In the arsenal of tools for fighting malnutrition, some potentially valuable approaches are going unused. With more than 3 million children dying from malnutrition every year, IFPRI researchers Marie Ruel and Harold Alderman argue that the fight against malnutrition needs to go beyond traditional nutrition interventions—such as vitamin and mineral supplements and promotion of breastfeeding—to include interventions that attack the roots of the problem.
Nutrition-specific interventions are those that address nutrition head on, basically by getting more nutrients to people and preventing diseases. In contrast, nutrition-sensitive interventions are designed to alter the conditions that give rise to malnutrition. Behind malnutrition is a whole range of factors—from poverty, to lack of education, to poor caregiving practices, to gender dynamics that give girls and women short shrift when it comes to allocating household resources. These underlying causes are where, according to Ruel and Alderman, more should be done to prevent malnutrition in women and young children.
“We need to integrate nutrition interventions into programs that can improve the overall environment in which children grow and develop, such as agriculture, social safety nets, and education programs,” says Ruel, who directs IFPRI’s Poverty, Health, and Nutrition Division. Ruel and Alderman’s assessment of these nutrition-sensitive interventions appears in a recent issue of The Lancet focused on maternal and child nutrition.
Many poor countries with serious nutrition problems have large-scale agricultural programs that focus on increasing agricultural production, keeping food prices low, and raising farmers’ incomes. Theoretically, these types of programs should contribute to better nutrition for households and individuals by increasing food supplies and making food more affordable. But, says Ruel, “it’s not just about having more food. It’s about having access to nutritious foods—in sufficient quantities and quality—and to a high-quality diet.” Agricultural programs could do more to improve nutrition if they explicitly included nutrition goals and activities, say Ruel and Alderman. For instance, programs could encourage people to grow fruits and vegetables in their home gardens, promote women’s empowerment in agriculture, and identify points along the agricultural supply chain where the nutritional value of food could be enhanced.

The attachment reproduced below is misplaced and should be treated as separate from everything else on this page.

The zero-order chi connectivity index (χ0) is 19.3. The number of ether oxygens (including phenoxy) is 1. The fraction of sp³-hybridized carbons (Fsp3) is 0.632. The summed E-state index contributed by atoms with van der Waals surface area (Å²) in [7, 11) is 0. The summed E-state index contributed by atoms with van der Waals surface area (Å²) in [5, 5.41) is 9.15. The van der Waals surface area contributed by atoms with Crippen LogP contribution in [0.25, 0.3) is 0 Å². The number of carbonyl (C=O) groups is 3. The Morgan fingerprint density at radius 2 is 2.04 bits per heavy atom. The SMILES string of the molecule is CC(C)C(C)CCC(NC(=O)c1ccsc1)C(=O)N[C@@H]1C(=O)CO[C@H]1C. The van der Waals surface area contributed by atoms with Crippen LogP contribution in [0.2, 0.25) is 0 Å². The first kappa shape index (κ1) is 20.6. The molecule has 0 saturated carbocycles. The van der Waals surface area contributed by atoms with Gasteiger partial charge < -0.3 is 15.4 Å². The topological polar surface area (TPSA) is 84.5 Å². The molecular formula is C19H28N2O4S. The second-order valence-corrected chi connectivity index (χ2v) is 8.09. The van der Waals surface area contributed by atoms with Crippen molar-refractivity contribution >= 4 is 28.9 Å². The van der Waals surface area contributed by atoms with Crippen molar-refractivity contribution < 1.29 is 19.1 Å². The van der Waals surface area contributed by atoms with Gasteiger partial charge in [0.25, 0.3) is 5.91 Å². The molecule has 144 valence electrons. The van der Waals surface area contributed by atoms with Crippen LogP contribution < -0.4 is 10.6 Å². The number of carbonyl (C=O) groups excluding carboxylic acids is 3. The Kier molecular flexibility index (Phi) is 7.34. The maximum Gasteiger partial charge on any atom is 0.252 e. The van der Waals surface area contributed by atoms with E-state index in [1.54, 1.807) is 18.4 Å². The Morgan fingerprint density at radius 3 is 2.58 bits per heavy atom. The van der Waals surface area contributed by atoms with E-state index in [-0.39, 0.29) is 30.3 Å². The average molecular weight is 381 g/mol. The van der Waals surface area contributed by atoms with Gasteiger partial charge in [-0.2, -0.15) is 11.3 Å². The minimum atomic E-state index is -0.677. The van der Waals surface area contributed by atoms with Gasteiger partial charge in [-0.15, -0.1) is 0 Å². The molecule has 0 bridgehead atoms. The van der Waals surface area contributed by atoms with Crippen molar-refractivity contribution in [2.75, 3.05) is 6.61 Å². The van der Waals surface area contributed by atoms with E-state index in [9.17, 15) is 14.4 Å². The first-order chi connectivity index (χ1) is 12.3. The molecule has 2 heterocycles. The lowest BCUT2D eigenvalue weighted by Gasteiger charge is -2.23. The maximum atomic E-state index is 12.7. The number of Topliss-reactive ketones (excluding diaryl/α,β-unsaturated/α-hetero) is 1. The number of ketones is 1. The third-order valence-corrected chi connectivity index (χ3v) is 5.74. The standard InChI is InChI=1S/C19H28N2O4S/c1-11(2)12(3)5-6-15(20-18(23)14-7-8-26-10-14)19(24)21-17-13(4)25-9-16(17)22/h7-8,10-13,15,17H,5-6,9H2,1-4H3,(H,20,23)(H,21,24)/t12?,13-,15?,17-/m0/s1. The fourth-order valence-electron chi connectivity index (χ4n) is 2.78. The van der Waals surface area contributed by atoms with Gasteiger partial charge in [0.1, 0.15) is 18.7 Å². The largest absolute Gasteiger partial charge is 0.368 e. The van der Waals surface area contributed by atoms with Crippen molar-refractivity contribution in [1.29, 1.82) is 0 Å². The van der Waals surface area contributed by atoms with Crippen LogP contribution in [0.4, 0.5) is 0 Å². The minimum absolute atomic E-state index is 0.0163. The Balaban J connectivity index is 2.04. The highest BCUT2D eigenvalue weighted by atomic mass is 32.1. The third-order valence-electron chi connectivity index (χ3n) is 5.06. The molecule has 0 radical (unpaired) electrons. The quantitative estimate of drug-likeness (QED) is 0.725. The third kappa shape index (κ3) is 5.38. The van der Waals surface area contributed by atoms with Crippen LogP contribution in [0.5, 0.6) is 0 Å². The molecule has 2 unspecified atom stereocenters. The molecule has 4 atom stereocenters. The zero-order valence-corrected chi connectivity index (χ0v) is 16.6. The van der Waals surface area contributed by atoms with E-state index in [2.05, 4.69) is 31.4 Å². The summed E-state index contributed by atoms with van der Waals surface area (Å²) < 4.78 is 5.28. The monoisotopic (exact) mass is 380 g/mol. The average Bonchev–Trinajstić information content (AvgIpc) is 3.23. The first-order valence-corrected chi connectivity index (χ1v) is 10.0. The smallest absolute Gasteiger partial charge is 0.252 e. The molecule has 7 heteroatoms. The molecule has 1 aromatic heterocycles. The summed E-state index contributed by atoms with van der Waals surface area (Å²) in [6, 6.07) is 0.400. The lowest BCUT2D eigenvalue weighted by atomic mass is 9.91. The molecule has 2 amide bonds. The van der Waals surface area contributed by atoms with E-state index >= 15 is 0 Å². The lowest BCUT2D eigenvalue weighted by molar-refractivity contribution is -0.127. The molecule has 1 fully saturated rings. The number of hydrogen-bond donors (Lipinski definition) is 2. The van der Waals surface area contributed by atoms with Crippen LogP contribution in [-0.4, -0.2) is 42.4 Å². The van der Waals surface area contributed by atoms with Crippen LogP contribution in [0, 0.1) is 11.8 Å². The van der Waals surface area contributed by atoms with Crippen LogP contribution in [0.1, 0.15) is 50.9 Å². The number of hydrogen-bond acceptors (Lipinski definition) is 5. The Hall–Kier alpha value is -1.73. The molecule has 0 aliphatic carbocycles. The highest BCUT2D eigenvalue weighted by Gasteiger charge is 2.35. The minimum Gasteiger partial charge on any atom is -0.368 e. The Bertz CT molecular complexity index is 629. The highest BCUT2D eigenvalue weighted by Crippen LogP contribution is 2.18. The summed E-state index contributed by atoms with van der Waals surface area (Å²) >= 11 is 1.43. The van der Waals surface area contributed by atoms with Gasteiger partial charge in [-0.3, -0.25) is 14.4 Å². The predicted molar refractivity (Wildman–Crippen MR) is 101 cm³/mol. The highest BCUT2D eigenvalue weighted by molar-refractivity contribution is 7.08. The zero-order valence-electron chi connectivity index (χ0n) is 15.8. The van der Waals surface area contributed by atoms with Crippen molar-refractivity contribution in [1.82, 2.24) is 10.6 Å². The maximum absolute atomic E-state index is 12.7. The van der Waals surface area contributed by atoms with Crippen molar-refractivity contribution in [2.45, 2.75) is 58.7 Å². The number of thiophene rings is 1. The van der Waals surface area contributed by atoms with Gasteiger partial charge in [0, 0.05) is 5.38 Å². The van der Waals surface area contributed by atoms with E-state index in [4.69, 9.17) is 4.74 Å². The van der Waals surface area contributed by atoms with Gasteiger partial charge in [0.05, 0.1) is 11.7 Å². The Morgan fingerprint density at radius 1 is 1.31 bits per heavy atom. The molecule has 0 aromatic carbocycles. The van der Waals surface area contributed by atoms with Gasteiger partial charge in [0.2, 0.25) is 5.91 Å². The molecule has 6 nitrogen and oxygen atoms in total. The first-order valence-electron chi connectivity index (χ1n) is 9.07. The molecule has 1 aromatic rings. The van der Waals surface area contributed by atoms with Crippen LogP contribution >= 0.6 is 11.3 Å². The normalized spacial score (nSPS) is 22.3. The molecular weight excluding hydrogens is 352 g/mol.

According to Alderman, among the most effective nutrition-sensitive interventions in agriculture are the ones that help people eat a more diverse diet. One proven success has been biofortification of staple foods—that is, breeding nutrients such as iron, zinc, and vitamin A into maize, wheat, cassava, sweet potato, and other crops.
Educating Future Mothers
Education can also incorporate nutrition-sensitive interventions. According to Ruel and Alderman, the biggest bang for the buck may come from reaching out to adolescent girls before they become pregnant. In poor countries, expectant mothers often don’t appear at health clinics until they’re about five months pregnant. By then, the chances of maximizing critical prenatal nutrition are considerably narrowed.
It’s also critical to educate mothers on becoming nutrition-sensitive caregivers. A child’s first thousand days from conception to age two are critical, and a child who does not get adequate food, care, psychosocial stimulation, and health services to prevent and treat illnesses during this period may suffer lifelong physical, cognitive, and psychological deficits. “Combining nutrition-interventions with early childhood education programs could really close the cognitive gaps we see,” says Alderman.
Supporting mothers also means finding the right incentives to keep girls in school and teaching them about their future parenting roles. Studies have shown that higher levels of parental schooling correspond strongly with better child nutrition. “We should be much more aggressive about getting schools to develop nutrition education curricula, especially for adolescent girls,” says Ruel. Increased schooling may also help delay pregnancies and reduce the health risks associated with adolescent pregnancies for both mother and child.
Weaving a Safety Net
Social safety nets—which currently provide cash or food transfers to about a billion poor people and victims of natural disasters and human-caused shocks—offer another avenue for improving nutrition. These programs include food transfers such as school feeding programs, emergency feeding programs, and conditional cash transfers, which require households to invest in the health, education, and nutrition of their children in order to be eligible for program benefits. Evidence on the effects of these programs on the nutritional status of children from beneficiary families is scarce and mixed. Weaknesses in implementation of the nutrition interventions linked to these programs and poor quality of health services are likely the reason these programs have not had the expected impact on nutrition. Ruel and Alderman conclude from their review that safety nets’ potential for enhancing nutrition has yet to be unleashed, but new and improved nutrition-sensitive safety net programs are being tested.
Overall, says Ruel, the potential for nutrition-sensitive development programs to make a difference is enormous. Agricultural, education, and safety-net programs already touch the lives of so many poor and malnourished people around the world. Integrating nutrition into those programs, as well as strengthening nutrition-specific programs, could make a dramatic difference to the lives of billions.
For more information on this topic:
- Maternal and Child Nutrition, The Lancet, June 2013
- In the lead-up to the G8: Launch of The Lancet seminal series on undernutrition, IFPRI Blog, June 6, 2013